Outdoor Housing Basics
A well-planted, secure, spacious outdoor pen is the best housing for all species of tortoises. If it is done well, you should not have to offer any supplemental care all year! This is more of a “basic concepts” article than a “how to”. See the Resources at the end for good “how to’s”.
Size and location
Find a good spot for the habitat. The space should allow plenty of room – at least twice that recommended for indoor housing. The best location will offer sun and shade, some hilliness, good drainage, easy access to a water supply and ideally an electrical outlet.
For security’s sake, it is also best if an escaping tortoise or intruding predator would have to pass two separate barriers to accomplish their goals. This can be a well-built pen within a fenced yard where the fence has few escape routes. Most yard fences are very open on the bottom. That can be dealt with by blocking the gaps with stonework or driving stakes into the ground to block escape.
There is really no wrong way nor perfect way to build a tortoise pen, but there are a few considerations.
Most tortoises dig, at least a little. Make sure the walls meet the ground. For digging species, sink some sort of barrier at least 8″ into the soil. Make it much deeper for burrowing species. This barrier can be something like a buried stretch of hardware mesh cloth or metal stakes driven every few inches.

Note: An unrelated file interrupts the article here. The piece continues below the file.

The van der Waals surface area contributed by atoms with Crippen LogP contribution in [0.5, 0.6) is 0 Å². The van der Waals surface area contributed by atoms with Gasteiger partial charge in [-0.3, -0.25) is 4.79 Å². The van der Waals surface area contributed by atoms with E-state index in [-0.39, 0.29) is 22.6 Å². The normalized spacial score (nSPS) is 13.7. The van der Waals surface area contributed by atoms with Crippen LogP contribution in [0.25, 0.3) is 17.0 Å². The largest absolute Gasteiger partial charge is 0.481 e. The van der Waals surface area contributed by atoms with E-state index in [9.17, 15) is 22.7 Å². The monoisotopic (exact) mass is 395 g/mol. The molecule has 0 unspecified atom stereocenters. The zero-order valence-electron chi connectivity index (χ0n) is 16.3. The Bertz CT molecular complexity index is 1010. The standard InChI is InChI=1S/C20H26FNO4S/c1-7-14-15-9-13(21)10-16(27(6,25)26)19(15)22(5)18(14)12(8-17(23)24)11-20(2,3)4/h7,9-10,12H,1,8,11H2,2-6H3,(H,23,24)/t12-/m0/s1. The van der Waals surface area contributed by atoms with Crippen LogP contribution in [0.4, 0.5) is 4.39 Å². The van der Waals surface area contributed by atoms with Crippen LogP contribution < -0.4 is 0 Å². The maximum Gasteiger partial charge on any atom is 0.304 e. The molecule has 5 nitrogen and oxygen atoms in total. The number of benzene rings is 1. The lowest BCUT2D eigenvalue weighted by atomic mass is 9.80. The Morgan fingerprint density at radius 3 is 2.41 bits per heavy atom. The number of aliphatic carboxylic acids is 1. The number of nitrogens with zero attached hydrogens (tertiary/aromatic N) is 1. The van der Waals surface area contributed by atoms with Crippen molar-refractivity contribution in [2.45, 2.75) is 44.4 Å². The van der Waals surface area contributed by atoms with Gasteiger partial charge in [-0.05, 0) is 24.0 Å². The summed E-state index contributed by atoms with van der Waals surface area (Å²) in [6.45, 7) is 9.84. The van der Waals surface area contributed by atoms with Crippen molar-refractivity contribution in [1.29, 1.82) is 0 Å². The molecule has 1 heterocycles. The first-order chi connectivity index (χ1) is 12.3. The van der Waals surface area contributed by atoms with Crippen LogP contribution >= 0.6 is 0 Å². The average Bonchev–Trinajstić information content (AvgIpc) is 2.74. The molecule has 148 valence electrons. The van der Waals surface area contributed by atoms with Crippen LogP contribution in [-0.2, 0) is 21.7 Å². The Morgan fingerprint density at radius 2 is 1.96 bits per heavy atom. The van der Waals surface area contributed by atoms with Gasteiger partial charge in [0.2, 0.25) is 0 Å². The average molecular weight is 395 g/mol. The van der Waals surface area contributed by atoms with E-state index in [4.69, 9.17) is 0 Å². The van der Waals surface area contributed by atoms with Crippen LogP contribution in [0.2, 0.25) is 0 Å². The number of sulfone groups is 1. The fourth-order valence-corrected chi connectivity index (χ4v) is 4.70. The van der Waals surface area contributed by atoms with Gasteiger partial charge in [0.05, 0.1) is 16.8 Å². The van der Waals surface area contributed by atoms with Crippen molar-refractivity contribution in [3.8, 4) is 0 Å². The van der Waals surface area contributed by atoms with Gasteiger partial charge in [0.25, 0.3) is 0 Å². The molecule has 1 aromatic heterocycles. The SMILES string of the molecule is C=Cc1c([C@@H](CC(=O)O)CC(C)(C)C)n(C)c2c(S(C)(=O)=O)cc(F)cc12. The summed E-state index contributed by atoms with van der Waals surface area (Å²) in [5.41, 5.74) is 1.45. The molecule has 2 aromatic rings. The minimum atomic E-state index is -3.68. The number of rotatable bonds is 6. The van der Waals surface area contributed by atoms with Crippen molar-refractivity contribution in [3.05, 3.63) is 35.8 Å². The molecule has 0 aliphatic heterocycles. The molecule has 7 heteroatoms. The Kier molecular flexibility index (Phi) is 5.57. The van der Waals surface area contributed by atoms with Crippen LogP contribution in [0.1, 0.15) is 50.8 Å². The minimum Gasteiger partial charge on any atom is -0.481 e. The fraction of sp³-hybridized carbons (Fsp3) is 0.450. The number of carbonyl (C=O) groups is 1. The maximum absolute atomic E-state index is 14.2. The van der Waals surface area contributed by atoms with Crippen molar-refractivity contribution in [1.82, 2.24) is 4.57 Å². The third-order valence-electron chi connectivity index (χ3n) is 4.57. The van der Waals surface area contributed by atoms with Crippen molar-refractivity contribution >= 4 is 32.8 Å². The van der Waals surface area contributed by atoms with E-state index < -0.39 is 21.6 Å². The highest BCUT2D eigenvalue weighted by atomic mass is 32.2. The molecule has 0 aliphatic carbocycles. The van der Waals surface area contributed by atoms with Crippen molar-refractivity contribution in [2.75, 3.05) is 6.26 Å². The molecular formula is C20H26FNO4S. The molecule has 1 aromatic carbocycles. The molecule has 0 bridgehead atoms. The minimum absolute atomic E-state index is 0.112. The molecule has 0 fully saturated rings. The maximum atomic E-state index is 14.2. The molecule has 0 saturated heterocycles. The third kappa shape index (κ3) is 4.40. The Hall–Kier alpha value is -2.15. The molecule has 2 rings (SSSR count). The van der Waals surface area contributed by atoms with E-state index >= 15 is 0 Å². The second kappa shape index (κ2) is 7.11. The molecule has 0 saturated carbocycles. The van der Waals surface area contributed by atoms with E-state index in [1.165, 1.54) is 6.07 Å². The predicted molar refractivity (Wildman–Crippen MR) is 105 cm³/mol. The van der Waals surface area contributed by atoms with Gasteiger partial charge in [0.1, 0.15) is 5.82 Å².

A good water dish is needed. You can sink something like a large plant saucer, or make a cement pond, or add a water feature, but be sure it is always full and clean, and that the tortoise can easily drink from it as well as getting in and out of it. A food dish can be something as simple as a flat stone or tile.
Hides are always important. Examples of outdoor hides include
I generally offer at least two actual “get out of the heat and rain” hides, and several hiding places.
Plant the enclosure heavily with foods to nibble on and plants that provide cover. Remember: most tortoises are reclusive by nature, and forest tortoises spend much of their day under some sort of cover.
This is more of an idea than a plan. Why not make a tortoise enclosure beautiful and functional by planting foods that humans, the tortoises, and birds and butterflies enjoy? At the same time, why not aim to have something blooming all the time?